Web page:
1. What does Contentious Probate mean?

Contentious Probate is a wide-ranging term and includes any dispute involving a deceased’s estate. A few examples include:

  • A dispute in regards to the validity or interpretation of a deceased’s will;
  • A dispute between the executors and beneficiaries in respect of the administration;
  • A dispute over the deceased’s place of burial;
  • A dispute over the value of the deceased’s assets; or
  • A claim brought by a third party against the deceased’s estate for financial maintenance.
2. What is a Grant of Probate?

This is a legal document which may be required prior to the administration and distribution of a deceased’s estate by their executors. If the deceased did not leave a will, the document is called a Grant of Letters of Administration and is issued to the deceased’s personal representatives.

The Grant is issued by the Probate Registry and usually takes approximately eight weeks to be received. This is on the basis that the Probate Registry does not require any additional documents or information.

3. How can I stop a Grant of Probate from being issued?

In order to prevent the issuing of a Grant, you will need to lodge a caveat against the deceased’s estate at the Probate Registry.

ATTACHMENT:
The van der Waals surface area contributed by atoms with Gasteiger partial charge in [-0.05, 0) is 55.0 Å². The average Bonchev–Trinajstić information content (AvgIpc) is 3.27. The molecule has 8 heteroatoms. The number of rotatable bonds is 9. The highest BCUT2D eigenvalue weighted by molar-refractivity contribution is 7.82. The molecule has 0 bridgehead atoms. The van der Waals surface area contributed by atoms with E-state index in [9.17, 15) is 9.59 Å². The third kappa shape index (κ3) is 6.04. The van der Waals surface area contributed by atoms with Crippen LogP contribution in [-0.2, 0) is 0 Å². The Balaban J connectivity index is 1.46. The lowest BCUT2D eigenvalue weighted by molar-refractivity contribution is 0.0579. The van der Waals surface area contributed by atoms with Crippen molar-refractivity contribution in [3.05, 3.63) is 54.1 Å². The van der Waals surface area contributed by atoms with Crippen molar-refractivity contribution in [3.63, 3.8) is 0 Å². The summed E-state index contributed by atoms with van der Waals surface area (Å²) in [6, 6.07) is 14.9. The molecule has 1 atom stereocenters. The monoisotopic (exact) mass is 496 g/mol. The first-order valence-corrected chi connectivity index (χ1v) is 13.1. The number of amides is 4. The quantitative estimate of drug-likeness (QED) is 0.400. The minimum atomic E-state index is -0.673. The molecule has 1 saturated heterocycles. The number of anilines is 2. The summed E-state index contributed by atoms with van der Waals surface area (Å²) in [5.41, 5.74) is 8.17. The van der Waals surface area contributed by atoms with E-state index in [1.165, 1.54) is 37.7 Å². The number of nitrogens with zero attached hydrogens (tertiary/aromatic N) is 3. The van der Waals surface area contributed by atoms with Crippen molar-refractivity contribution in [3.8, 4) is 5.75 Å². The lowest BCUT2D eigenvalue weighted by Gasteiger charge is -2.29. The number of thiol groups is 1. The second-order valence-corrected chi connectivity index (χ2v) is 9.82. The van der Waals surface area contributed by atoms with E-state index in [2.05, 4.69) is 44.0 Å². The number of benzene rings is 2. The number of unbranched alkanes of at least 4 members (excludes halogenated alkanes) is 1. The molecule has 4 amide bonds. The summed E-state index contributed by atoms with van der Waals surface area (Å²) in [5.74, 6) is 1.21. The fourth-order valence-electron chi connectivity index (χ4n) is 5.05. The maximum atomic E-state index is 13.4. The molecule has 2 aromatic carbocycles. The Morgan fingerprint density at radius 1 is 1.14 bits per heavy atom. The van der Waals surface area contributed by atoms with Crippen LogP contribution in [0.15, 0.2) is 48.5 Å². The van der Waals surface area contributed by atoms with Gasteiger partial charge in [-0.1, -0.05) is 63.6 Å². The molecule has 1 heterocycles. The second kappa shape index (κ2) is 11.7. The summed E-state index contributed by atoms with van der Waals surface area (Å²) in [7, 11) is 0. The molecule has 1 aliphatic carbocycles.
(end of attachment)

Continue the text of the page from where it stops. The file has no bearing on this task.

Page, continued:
4. What is a Caveat?
A caveat prevents a Grant of Probate or Grant of Letters of Administration (i.e. when the deceased left no will) from being issued by the Probate Registry. It will remain in place for an initial period of six months unless it is removed or the caveat is extended. There is a small fee of £3.00 which is paid on entering or renewing a caveat.
5. How can I obtain a copy of my loved ones Will?

It can often be difficult to obtain a copy of a will as it is a private document. During the lifetime of your loved one, you will only be able to see a copy if they provide consent.

Following their death, the deceased’s executors or personal representatives are able to obtain a copy of the Will in order to administer and distribute the deceased’s estate. It is their decision as to whether to share a copy with you.

Once a Grant of Probate is issued, the will along with the Grant itself become public documents. These documents can be accessed by anyone for a small fee from the Probate Registry.

6. How do I know when a Grant of Probate has been issued?

The deceased’s executors or personal representatives do not have to inform you once they have applied or received the Grant. You can enter a standing search at the Probate Registry for a small fee which will remain in place for six months. If the Grant is issued during this period, the Probate Registry will notify you of this. Similarly to a caveat, you can renew a standing search.

7. What is the role of an Executor?

An executor has a number of duties and responsibilities which they must fulfil as part of their role. These include:

  • Collecting in the deceased’s assets
  • Valuing the deceased’s assets
  • Applying for the Grant of Probate (if required)